What Is Glaucoma?
Glaucoma is progressive eye disease that can damage optic nerve. The optic nerve supplies visual information to brain from eyes. It is usually, but not always, the result of abnormally high pressure inside eye. Over time, the increased pressure can damage optic nerve tissue, which may lead to vision loss or even blindness.
Five major types are:
Children born with congenital defect in the angle of their eye, which slows or prevents normal fluid drainage. It usually presents with symptoms, such as cloudy eyes, excessive tearing, or sensitivity to light.
This type is due to injury or another eye condition, such as cataracts or eye tumors. Medicines, such as corticosteroids, may also cause this type. Rarely, eye surgery can cause this type.
Open-Angle (Chronic) Glaucoma
This type has no signs or symptoms except gradual vision loss. This loss may be so slow that your vision can suffer irreparable damage before any other signs become apparent. This is the most common type.
Angle-Closure (Acute) Glaucoma
If the flow of your aqueous humor fluid is suddenly blocked, the rapid buildup of fluid may cause a severe, quick, and painful increase in pressure. It is an emergency situation. You should call your doctor immediately if you begin experiencing symptoms, such as severe pain, nausea, and blurred vision.
Normal Tension Glaucoma
In some cases, people without increased eye pressure develop damage to their optic nerve. However, extreme sensitivity or a lack of blood flow to your optic nerve may be a factor in this type.
What Are the Symptoms of Glaucoma?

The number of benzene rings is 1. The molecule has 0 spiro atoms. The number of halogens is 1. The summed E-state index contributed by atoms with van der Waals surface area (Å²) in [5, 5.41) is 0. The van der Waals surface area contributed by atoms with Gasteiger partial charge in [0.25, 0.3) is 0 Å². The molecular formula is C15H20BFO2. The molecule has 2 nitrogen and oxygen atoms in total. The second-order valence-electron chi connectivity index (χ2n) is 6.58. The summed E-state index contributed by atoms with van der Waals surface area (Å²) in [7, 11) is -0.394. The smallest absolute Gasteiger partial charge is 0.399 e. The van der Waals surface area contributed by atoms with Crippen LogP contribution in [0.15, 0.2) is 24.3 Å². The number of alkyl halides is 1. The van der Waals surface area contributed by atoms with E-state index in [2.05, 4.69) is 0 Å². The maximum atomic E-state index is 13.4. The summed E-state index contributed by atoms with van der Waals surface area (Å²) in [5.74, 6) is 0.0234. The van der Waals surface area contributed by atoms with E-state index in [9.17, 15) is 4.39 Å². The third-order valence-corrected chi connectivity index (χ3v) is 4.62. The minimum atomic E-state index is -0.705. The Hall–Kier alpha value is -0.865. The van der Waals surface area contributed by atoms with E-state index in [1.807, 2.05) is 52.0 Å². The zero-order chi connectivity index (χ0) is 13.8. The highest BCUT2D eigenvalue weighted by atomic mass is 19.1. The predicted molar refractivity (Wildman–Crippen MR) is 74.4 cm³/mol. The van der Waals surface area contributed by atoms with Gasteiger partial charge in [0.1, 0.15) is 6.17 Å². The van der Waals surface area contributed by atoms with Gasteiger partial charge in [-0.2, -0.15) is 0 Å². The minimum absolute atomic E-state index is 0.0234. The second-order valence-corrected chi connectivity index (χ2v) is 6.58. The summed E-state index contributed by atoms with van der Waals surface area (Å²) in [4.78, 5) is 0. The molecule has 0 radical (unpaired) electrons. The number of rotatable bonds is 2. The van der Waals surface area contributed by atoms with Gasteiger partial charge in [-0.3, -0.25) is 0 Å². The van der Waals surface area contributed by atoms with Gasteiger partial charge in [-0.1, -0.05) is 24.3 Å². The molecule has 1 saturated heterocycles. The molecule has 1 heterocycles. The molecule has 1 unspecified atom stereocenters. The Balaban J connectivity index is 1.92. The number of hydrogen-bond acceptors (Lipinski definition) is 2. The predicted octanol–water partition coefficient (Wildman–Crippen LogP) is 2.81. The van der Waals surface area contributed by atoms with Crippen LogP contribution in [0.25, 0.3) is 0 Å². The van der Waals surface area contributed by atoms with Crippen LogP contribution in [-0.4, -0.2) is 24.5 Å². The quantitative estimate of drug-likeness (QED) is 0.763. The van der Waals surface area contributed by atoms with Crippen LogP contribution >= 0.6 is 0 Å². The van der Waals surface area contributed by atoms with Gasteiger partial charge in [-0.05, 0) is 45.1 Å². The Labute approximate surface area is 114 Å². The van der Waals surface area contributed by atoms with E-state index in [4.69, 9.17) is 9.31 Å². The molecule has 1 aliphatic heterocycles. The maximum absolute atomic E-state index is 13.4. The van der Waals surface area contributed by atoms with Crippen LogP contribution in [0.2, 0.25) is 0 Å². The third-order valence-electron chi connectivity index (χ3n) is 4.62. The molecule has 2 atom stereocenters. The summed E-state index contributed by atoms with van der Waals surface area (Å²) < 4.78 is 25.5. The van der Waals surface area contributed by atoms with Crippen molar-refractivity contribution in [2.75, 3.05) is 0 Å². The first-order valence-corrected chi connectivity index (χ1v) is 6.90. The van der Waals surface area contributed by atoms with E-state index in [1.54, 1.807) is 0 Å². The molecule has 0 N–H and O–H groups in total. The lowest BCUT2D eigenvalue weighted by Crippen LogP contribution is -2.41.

The most common type of glaucoma is primary open-angle glaucoma. It has no signs or symptoms except gradual vision loss.
Acute-angle closure glaucoma is a medical emergency. See your doctor immediately if you experience any of the following symptoms:
- Severe eye pain
- Redness in your eye
- Sudden vision disturbances
- Seeing colored rings around lights
- Blurred vision
Causes of Glaucoma:
The back of eye continuously makes a clear fluid called aqueous humor. As this fluid is made, it fills the front part of eye. Then, it leaves the eye through channels in cornea and iris. If these channels are blocked or partially obstructed, the natural pressure in your eye, which is called the intraocular pressure (IOP), may increase. As your IOP increases, optic nerve may become damaged. As damage to nerve progresses, vision can be lost.
How Is Glaucoma Diagnosed?
To diagnose glaucoma, ophthalmologist will perform a comprehensive eye examination. They’ll check for signs of deterioration, including loss of nerve tissue. They may also use one or more of the following tests and procedures:
Detailed Medical History
Doctor will know what symptoms you’ve been experiencing and if you have any personal or family history of glaucoma. They’ll also ask for a general health assessment to determine if any other health conditions may be impacting your eye health, such as diabetes or high blood pressure.
This class of tests measures your eye’s internal pressure.
A pachymetry test can tell your doctor if your corneas are thinner than average.
This test, also known as a visual field test, can tell your doctor if glaucoma is affecting your vision by measuring your peripheral, or side, vision and your central vision.
Optic Nerve Monitoring
If your doctor wants to monitor for gradual changes to your optic nerve, they may take photographs of your optic nerve to conduct a side-by-side comparison over time.
The goal of treatment is to reduce IOP to stop any additional eyesight loss.
Several medicines designed to reduce IOP are available. These medicines are available in the form of eye drops.
If a blocked or slow channel is causing increased IOP, your doctor may suggest surgery to make a drainage path for fluid or destroy tissues that are responsible for the increased fluid.
Treatment for angle-closure glaucoma is different. This type of is a medical emergency and requires immediate treatment to reduce eye pressure as quickly as possible. Medicines are usually attempted first, to reverse the angle closure, but this may be unsuccessful. A laser procedure called laser peripheral iridotomy may also be performed. This procedure creates small holes in your iris to allow for increased fluid movement.